At this point, all the major powers, including the US, are more concerned with threats within than without. This includes, yes, terrorism, but also any political movement or popular practice that might pose a threat to established power, or (especially in the US, but to some degree in all) established commercial interests. Therefore the logical compromise for these powers to negotiate is one where they sacrifice some of their ability to foment subversion in foreign countries, at least the powerful players, which currently looks unpromising anyway, in return for the ability to monitor and suppress at will those who might pose a threat to them, which is to say non-state actors, violent or otherwise. Also, all security states want their own secrets kept and non-allied others exposed, but they want the first more than the second, so any treaty they agree to will empower all of them maximally, since that is what they all want, more than they want to weaken the others. The main thing security states can get from an international agreement is greater control outside their own borders. It’s the UKUSA agreement, where the US and UK each circumvented restrictions on surveilling their own citizens by surveilling one another’s, writ large. It will not mean less US surveillance; it will mean Chinese and Russian too.

It is worth noting what the US did right with the Internet. It protected very strong free speech standards. Other than child pornography, obscure and dangerous munitions info (e.g., building nukes), state secrets, or intellectual property, you can say what you want. All states would have agreed on state secrets, at least their own, though only powerful ones have as many secrets as the US. I suppose most would have agreed with child pornography and munitions info. Some would do better without intellectual property laws, and that is a current political dispute.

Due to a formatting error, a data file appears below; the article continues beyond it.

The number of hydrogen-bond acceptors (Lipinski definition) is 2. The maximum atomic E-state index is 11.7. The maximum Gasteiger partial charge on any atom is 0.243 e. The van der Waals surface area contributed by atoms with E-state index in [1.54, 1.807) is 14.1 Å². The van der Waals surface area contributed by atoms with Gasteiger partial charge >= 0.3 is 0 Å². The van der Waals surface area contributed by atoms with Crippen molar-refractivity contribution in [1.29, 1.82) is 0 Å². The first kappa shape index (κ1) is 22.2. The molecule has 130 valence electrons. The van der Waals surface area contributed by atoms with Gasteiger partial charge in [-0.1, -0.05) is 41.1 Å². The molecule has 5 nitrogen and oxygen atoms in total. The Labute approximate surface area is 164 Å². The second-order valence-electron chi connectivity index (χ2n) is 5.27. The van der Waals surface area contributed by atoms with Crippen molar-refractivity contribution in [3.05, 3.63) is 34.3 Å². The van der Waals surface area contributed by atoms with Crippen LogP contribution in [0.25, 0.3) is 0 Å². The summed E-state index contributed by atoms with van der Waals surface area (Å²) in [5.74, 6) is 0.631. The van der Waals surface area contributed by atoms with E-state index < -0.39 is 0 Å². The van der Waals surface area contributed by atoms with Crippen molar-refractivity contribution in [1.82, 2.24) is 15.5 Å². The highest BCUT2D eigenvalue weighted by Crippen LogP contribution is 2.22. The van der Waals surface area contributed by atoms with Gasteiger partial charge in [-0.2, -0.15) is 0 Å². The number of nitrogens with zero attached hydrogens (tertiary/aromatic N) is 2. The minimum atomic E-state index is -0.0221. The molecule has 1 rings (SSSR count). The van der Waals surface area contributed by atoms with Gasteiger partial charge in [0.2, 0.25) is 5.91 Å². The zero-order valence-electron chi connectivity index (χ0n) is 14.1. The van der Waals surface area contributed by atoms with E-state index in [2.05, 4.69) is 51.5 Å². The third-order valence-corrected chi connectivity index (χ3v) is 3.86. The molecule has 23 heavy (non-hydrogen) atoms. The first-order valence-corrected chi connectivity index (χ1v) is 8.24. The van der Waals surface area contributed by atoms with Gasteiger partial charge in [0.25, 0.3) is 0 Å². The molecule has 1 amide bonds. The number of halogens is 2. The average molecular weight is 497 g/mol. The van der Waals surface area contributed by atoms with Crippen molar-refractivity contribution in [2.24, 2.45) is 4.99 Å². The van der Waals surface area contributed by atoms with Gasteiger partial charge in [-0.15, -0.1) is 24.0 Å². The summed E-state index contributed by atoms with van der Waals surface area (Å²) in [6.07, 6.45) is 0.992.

But even the EU probably would not have advocated an Internet with unqualified freedom of political expression – they would likely have banned “Nazi propaganda” or “hate speech” for example, and Germany may have wanted to ban Scientology – which may sound nice, but would have led to a much different Internet. The moderators here make judgments about what does and does not cross the line, but what if those judgments had to answer to law? What if someone made coded references to Scientology that the moderators did not understand? Trying to run a site like this would be enormously difficult and subject you to liability. If someone advocates eugenics, does that cross the line? What if it is non-exterminative? What if it is not clear whether it is non-exterminative? You might think yes or no, but do you want to end up in court if you guess wrong? You might avoid liability by being a common carrier, but then you can’t moderate at all: if you are a common carrier, you don’t get to filter content. The reason private moderation can work is that there is no government control of speech, save in fairly narrow and easily identified circumstances.

66

Martin Bento 07.29.13 at 2:20 am

One more point: I think the only reason Internet governance is as benign as it is is because the power players did not see what it would become when it was being created. ICANN may be too US-centric, but the only reason the US intelligence agencies are not directly in control is that the thing evolved that way. Status quo bias is largely protecting us, so we should be careful about opening that box. There are many worse possibilities than the status quo, and those who think otherwise have a dangerous lack of imagination.

67

Salient 07.29.13 at 2:33 am

Salient, who exactly are we treating like that?

You are a sick, disgusting person and are, in fact, one of the very few human beings in whose face I would gladly spit, given the chance.

(And, no, that sentence isn’t necessarily me speaking to Watson, though it’s definitely exactly equivalent to what Watson is communicating to me.)